The St. Louis Post-Dispatch won’t allow readers to comment on opinion articles, at least for the next two months, because of “vile and racist comments, shouting and personal attacks.”
Specifically, the move is in response to Ferguson, the St. Louis suburb where 18-year-old Michael Brown was fatally shot in August, the newspaper announced Dec. 7.
“For the next two months, we are turning off the comment function on all editorials, columns and letters in the opinion section,” editorial page editor Tony Messenger wrote. “Why? Ferguson.”
Instead, readers should turn to social media and letters to the editor if they want to complain, discuss or vent about opinion pieces. Messenger wrote, “We believe those venues offer a safer, more civil place to talk about the racial injustice that dominates the Ferguson discussion.” In addition, the newspaper will host “a weekly live chat to discuss the various issues surrounding Ferguson.”
“Reader response has been mixed,” Messenger told iMediaEthics by e-mail. “I would say more positive than negative. Most of the negative response has been of the variety to sort of prove my point, attacking and name calling.”
He explained that “people outside of the editorial page realm” had previously been debating changes to the comment section. “Ferguson was a spark for us because we write so much about race these days that we really want to provide a safe space for people to have difficult conversations without feeling like they are being attacked,” he wrote.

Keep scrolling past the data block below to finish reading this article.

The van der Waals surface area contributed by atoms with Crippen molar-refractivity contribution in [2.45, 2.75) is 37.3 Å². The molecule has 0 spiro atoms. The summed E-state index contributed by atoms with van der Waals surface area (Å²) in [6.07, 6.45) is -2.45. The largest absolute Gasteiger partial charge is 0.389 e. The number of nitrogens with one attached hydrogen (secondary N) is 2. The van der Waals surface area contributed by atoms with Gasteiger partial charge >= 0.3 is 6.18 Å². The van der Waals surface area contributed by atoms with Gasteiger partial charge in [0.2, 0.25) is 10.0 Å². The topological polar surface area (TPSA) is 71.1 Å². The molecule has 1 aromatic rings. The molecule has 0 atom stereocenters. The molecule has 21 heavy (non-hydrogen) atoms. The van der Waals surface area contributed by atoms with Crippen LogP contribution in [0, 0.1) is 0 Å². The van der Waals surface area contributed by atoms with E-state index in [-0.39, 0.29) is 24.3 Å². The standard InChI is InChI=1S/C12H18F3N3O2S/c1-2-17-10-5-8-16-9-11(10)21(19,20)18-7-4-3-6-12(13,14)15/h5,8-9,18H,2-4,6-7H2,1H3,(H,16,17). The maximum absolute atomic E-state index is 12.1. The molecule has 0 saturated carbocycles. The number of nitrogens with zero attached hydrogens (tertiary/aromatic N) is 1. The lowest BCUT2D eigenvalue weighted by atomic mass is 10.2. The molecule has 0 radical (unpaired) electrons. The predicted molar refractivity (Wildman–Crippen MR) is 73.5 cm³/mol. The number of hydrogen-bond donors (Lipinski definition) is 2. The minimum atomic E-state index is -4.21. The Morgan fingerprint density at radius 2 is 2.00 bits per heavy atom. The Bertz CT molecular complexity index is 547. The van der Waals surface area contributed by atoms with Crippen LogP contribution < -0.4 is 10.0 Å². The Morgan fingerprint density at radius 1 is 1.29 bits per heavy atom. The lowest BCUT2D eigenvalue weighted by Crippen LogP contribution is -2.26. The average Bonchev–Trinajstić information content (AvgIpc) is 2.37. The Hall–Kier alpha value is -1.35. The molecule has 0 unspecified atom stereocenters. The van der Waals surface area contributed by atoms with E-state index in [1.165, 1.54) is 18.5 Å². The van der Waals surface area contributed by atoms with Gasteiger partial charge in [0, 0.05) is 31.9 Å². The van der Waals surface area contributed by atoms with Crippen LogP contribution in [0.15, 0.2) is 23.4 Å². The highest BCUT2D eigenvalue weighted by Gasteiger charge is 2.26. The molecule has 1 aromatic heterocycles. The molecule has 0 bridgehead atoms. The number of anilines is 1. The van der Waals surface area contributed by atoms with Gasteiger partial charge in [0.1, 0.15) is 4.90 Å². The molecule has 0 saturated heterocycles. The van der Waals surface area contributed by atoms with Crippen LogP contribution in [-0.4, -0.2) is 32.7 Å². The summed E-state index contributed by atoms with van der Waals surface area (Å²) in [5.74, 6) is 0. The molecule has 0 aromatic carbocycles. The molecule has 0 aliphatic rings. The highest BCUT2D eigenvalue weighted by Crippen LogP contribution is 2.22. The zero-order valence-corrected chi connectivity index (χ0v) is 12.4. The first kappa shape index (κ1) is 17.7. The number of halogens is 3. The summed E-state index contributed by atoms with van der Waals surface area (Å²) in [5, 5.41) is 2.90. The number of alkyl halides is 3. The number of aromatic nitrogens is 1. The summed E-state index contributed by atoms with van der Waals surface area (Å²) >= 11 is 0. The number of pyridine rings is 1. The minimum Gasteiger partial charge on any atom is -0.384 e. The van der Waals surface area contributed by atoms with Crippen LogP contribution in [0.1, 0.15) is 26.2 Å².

As precedent for quitting the battle with unruly online comments, in his editorial, Messenger pointed to Reuters and Vox’s handling of comments. Reuters axed comments in November; however, unlike the Post-Dispatch, which will allow comments on news stories but not editorial, Reuters will allow comments on opinion pieces but not news stories.
The two-month removal of opinion comments at the Post-Dispatch is a test to see if it improves readers feedback:
“We intend to use our opinion pages to help the St. Louis region have a meaningful discussion about race. So we are going to turn off the comments in the editorial section for a while, and see what we learn from it. (Comment will continue on news articles). Comments might return to the opinion pages. Or we might find that without them, the discussion — through letters, social media conversations and online chats, rises to a higher level.”
Messenger told Poynter that even though the Post-Dispatch is blocking comments for only two months as of now, “I would like them not to return.”
Hat Tip: Mediaite